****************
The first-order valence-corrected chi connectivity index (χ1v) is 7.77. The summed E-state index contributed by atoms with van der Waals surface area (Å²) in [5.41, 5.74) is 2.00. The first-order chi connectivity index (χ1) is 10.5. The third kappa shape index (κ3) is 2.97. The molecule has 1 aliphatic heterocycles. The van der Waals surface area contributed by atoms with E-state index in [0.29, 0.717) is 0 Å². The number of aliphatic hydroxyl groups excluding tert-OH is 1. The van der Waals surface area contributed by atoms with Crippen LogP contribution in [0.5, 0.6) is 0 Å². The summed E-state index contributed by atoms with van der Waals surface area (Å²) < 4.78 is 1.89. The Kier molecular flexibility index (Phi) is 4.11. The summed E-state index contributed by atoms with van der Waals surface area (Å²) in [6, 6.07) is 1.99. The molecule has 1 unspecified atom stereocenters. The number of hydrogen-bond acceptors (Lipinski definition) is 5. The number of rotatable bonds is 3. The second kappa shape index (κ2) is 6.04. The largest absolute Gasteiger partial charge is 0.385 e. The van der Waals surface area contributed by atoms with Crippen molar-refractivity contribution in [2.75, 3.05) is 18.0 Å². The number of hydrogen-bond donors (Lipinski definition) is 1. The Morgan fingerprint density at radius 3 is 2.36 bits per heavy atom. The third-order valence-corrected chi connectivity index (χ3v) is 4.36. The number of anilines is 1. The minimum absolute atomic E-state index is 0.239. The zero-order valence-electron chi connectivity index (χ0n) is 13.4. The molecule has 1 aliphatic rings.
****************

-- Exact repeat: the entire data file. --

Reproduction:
The first-order valence-corrected chi connectivity index (χ1v) is 7.77. The summed E-state index contributed by atoms with van der Waals surface area (Å²) in [5.41, 5.74) is 2.00. The first-order chi connectivity index (χ1) is 10.5. The third kappa shape index (κ3) is 2.97. The molecule has 1 aliphatic heterocycles. The van der Waals surface area contributed by atoms with E-state index in [0.29, 0.717) is 0 Å². The number of aliphatic hydroxyl groups excluding tert-OH is 1. The van der Waals surface area contributed by atoms with Crippen LogP contribution in [0.5, 0.6) is 0 Å². The summed E-state index contributed by atoms with van der Waals surface area (Å²) < 4.78 is 1.89. The Kier molecular flexibility index (Phi) is 4.11. The summed E-state index contributed by atoms with van der Waals surface area (Å²) in [6, 6.07) is 1.99. The molecule has 1 unspecified atom stereocenters. The number of hydrogen-bond acceptors (Lipinski definition) is 5. The number of rotatable bonds is 3. The second kappa shape index (κ2) is 6.04. The largest absolute Gasteiger partial charge is 0.385 e. The van der Waals surface area contributed by atoms with Crippen molar-refractivity contribution in [2.75, 3.05) is 18.0 Å². The number of hydrogen-bond donors (Lipinski definition) is 1. The Morgan fingerprint density at radius 3 is 2.36 bits per heavy atom. The third-order valence-corrected chi connectivity index (χ3v) is 4.36. The number of anilines is 1. The minimum absolute atomic E-state index is 0.239. The zero-order valence-electron chi connectivity index (χ0n) is 13.4. The molecule has 1 aliphatic rings.